Quite Pretty Until the Shoveling Starts
November 21, 2014 11:33 AM   Subscribe

 
I'm impressed they pilot "threaded the needle" to fly out of the garage through that 3-4' hole above the snow. Pretty cool overview of an ordinary neighborhood, I kind of wish they could do it along the lake closer to a downtown to see how it affected the city proper of Buffalo.
posted by mathowie at 11:36 AM on November 21, 2014 [1 favorite]


That's pretty neat. Although, when it buzzed a tree and blew off some snow I couldn't help but imagine that soon someone is going to cause an avalanche or other snowfall-related damage flying near large accumulations of fresh snow with one of these things.
posted by Invisible Green Time-Lapse Peloton at 11:42 AM on November 21, 2014


That was quite lovely and did not make me the least bit nostalgic for living in snowy places (not that I ever lived anywhere with snow like that). I did see a photo yesterday in some Buffalo snowstorm slideshow of a guy driving his SUV down a mostly plowed street....and there was a block of snow a good three feet thick on the roof of his car. People who do that really make me not miss living in snowy places.
posted by rtha at 11:44 AM on November 21, 2014 [1 favorite]


As if it's not bad enough with the snow, the whole area is supposed to warm up dramatically by next week. The flooding is going to be horrible. :(
posted by longdaysjourney at 11:46 AM on November 21, 2014 [1 favorite]


This is pretty awesome. The Japan Sea coast also experiences a "lake effect" where cold air from Siberia picks up a ton of moisture off the Japan Sea, and the whole mass slams into the mountains at the coastline. I have regularly experience 3 or 4 feet in one night, but Buffalo takes the cake. Japan is better outfitted for flooding, since most roads are lined with deep, covered ditches (mini-canals) that take away the runoff quite quickly. Indeed, the ditches are where you shovel the snow from your drive.

One thing that I was surprised to learn was that "thunder snow" is uncommon in North America. Or is it? Tsuruga often has it.
posted by Nevin at 11:56 AM on November 21, 2014


This is amazing. I really want a drone now.
posted by Ray Walston, Luck Dragon at 11:58 AM on November 21, 2014


Very nice! Man, disposable income is a wonderful thing to have... Plus camera!
posted by DesbaratsDays at 11:58 AM on November 21, 2014


I hope the roofs are built for those loads.

For me, heavy snow is in the category of nice to look at but miserable to live with.
posted by Dip Flash at 11:58 AM on November 21, 2014 [1 favorite]


"video and music by Jim Grimaldi"

Dude has a 4k drone and an orchestral patch set.
posted by neckro23 at 12:05 PM on November 21, 2014 [1 favorite]


Nevin: "One thing that I was surprised to learn was that "thunder snow" is uncommon in North America. Or is it?"

Pretty uncommon. Once a winter in the US midwest, maybe? (Sometimes a few times, sometimes not at all.) Also the snow makes the thunder quieter, so while during thunderstorms you can hear these big rolling booms for miles on the prairie, during thundersnow you might only hear one or two muffled crashes.

We had 53 1/2 inches over the course of the whole winter last year, and during the last 3-4" storm requiring shoveling I was just like I FUCKING GIVE UP I AM NOT SHOVELING THIS SHIT I AM STAYING INDOORS UNTIL IT MELTS AND I DON'T CARE IF MY CHILDREN MISS SCHOOL because I could not take it anymore. 53" AT ONE TIME would have broken my brain. And also back.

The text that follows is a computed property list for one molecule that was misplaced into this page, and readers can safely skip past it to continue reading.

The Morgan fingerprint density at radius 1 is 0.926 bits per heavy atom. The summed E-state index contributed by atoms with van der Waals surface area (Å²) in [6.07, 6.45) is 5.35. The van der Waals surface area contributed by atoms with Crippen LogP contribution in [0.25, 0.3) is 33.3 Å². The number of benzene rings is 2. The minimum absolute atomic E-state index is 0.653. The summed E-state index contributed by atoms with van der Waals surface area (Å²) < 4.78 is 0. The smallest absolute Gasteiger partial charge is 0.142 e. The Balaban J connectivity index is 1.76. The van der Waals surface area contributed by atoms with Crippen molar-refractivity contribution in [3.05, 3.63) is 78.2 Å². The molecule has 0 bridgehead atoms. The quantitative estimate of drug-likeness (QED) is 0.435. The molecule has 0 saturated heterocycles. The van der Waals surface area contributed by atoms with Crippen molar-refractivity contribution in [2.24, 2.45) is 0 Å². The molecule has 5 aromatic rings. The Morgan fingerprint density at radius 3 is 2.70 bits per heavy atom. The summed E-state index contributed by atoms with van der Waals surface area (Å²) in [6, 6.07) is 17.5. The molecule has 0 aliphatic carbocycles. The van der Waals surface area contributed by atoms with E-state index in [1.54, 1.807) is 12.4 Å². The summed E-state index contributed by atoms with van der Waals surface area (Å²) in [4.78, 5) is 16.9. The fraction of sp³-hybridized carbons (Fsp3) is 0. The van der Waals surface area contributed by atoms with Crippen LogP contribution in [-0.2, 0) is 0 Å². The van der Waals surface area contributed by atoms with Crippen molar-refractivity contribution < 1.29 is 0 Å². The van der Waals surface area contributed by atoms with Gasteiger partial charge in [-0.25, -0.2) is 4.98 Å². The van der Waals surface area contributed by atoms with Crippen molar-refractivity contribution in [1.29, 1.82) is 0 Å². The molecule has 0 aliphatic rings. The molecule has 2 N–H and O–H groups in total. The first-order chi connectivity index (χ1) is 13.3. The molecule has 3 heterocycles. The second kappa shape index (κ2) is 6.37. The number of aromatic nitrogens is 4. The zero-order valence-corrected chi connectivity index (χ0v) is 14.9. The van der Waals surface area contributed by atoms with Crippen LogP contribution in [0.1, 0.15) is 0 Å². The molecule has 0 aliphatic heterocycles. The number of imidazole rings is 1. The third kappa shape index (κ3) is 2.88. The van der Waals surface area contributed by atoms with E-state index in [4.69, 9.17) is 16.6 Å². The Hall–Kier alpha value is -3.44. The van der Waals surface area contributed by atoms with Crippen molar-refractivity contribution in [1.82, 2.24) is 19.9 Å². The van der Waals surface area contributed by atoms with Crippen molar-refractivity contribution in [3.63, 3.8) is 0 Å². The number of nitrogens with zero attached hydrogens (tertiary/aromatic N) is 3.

We get blizzards where I live sometimes, maybe a foot or two at once, but if we got four feet at once, let alone six or seven, I would just curl up in a ball and cry until spring or the National Guard came.
posted by Eyebrows McGee at 12:10 PM on November 21, 2014


There are a bunch of videos of the snow in this guy's feed, they're pretty great!

Also, yeah, growing up in New England up to two feet of snow is impressive, three feet is memorable, four feet is impossible, and five feet is thank god we don't live in Buffalo (plus we'd have to root for the Sabres, bleh).
posted by maryr at 12:19 PM on November 21, 2014 [4 favorites]


"Here's what all that snow in Buffalo looks like when you open your front door." (It might take a second to see it.)
posted by Atom Eyes at 12:19 PM on November 21, 2014 [9 favorites]


That's really cool. I keep thinking "oh, great, another drone video..." but then I watch them and find it interesting. These little drone things are really cool. And even extra cool when they show sublime snow cover neighborhoods.
posted by dios at 12:23 PM on November 21, 2014


One thing that I was surprised to learn was that "thunder snow" is uncommon in North America. Or is it?

We get it once or twice a year in Southern New England, usually part and parcel with a Nor'Easter of some description. This usually just means a few flickers of lightning and cracks of thunder, but very occasionally can mean apocalyptic full-bore electrical storms with heavy, wet snowfall to go with.
posted by Slap*Happy at 12:27 PM on November 21, 2014


I imagine the folks in Buffalo feel much like I did last winter...
posted by pjern at 12:27 PM on November 21, 2014


There must be something wrong with me (or I guess it's what happens to a person born and raised in Buffalo) because it makes me sooooo homesick/jealous to see these pictures from back in cold but dry Chicago. I just wanna jump in the snow and lie there. I want to get snowshoes and cross country skis and explore silent, frozen neighborhoods. I realize living it is a different experience but man, I love huge snow events.

The flooding is gonna be bad, though.
posted by misskaz at 12:34 PM on November 21, 2014 [3 favorites]


For those of you thinking "wow, this guy's [really good at] [has lots of money to spend on] his hobby," it's not his hobby.
posted by underthehat at 12:44 PM on November 21, 2014 [2 favorites]